Existing headgear and mouth guards will not stop concussions from happening to rugby players, says Michael Cusimano, a neurosurgeon at St. Michael's Hospital in Toronto.
And serious concussions - impacts on the brain - will not be stopped by the current generation of protective equipment in other sports. Headgear and mouth guards are not designed for that purpose, say other specialists in brain trauma.
"Our study was the first to summarize what did and what did not work," said Cusimano, following a review of 10 previous papers on head injury. His findings are published in the November issue of the journal Neurosurgery.
Cusimano didn't mince words this week at a news conference to unveil new research into the shocking frequency of concussions in junior hockey.
"You can cut the pie any way you want, a concussion is a brain injury," he said, adding sport is supposed to be a way to keep people healthy, yet people are getting seriously hurt. "We have to wake up to this."
Education and rule changes have been effective in other sports and "should be made available to all rugby players so that these athletes can spend more time playing on the field than recovering off of the field."
U.S. concussions expert Robert Cantu agrees. The doctor said helmets do a good job protecting against skull fractures, "but they're not being made to a standard to prevent concussion and they probably never will be able to prevent all of them."
Making a bigger helmet in some sports such as football and hockey "is not a good idea for the neck and not a good idea for the players. The bottom line, I think helmets are a pretty minor part of the total solution. … Education and rule changes are where you're going to get the greatest amount of good occurring."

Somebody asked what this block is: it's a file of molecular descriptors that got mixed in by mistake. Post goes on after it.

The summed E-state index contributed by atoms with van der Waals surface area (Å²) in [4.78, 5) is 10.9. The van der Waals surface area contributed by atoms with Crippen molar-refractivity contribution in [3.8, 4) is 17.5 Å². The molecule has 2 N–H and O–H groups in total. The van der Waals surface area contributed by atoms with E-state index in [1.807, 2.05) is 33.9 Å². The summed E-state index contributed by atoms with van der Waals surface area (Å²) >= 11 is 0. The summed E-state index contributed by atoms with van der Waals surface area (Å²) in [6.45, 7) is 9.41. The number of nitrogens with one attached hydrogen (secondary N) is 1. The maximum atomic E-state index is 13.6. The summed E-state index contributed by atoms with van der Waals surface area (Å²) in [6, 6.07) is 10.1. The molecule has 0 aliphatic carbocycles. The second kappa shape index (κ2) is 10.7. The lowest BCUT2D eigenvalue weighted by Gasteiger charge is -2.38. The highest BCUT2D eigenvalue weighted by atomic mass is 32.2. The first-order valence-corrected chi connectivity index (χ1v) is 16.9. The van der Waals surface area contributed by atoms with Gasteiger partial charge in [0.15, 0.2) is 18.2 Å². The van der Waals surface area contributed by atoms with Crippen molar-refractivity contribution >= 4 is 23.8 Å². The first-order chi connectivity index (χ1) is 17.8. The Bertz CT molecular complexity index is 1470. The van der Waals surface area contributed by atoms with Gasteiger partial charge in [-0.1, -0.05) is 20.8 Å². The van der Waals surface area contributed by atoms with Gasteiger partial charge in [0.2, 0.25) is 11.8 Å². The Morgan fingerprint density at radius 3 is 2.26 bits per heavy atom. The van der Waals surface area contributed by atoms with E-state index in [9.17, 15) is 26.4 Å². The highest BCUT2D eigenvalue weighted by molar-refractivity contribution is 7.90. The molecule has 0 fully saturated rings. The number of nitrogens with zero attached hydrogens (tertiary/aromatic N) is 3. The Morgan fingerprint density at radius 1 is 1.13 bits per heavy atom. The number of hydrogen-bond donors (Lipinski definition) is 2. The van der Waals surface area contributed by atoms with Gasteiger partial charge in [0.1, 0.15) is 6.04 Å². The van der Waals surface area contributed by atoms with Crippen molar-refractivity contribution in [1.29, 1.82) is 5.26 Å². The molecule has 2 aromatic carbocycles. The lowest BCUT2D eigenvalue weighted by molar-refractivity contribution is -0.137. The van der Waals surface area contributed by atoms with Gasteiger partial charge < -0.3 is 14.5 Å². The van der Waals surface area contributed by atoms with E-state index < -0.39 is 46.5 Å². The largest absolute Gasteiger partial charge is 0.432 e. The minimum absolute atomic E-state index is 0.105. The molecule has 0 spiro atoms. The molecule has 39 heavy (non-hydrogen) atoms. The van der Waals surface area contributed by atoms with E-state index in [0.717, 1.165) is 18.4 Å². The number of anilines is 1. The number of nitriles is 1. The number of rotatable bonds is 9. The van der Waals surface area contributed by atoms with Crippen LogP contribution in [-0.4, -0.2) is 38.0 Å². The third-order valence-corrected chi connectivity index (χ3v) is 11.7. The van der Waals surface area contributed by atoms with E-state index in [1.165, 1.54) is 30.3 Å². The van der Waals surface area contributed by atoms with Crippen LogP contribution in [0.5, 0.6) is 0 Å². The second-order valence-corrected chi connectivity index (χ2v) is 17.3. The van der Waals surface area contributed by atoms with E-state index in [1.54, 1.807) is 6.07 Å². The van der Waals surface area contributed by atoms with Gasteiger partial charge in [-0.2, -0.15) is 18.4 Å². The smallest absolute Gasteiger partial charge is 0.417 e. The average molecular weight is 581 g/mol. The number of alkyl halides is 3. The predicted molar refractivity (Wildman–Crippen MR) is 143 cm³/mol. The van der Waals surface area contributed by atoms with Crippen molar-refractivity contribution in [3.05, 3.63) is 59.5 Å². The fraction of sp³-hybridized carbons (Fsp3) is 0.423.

Cusimano still recommends rugby players wear mouth guards and protective headgear because of the strong evidence they reduce mouth and face injuries and scalp lacerations. He urged equipment companies to develop more sophisticated headgear to further reduce injury risk.
Rugby headgear is occasionally worn by some players. Soft-shelled and thinly padded, it is primarily designed to protect the ears and the back of the head from superficial injury.
But concussion typically happens inside the skull, when an impact shears fragile connections and makes the brain smack against the inside of the skull.
Figures furnished by Cusimano's home base of St. Michael's Hospital indicate professional rugby players suffer 91 injuries per 1,000 player hours, with each injury requiring an average of 18 days to recover and return to play. Concussion is the third most common match injury in rugby, accounting for 2 per cent.
Cusimano said the number of concussions in rugby may be underreported - as they are in ice hockey - because of the International Rugby Board rule that athletes can't return to play for three weeks after suffering a concussion unless they are cleared by a neurologist.
Spinal injuries account for 9 per cent of time lost to match injuries by professional English players, occurring at a rate of up to 10.9 per 1,000 player hours.
New Zealand, a leader in the sport and a giant in competitive international rugby, developed an injury prevention and recovery plan nine years ago. The 10-point program known as RugbySmart resulted in a 13-per-cent decrease in neck, back and spine injuries and a reduction in the mean number of days between an injury and a player seeking treatment (4.27 days, down from six).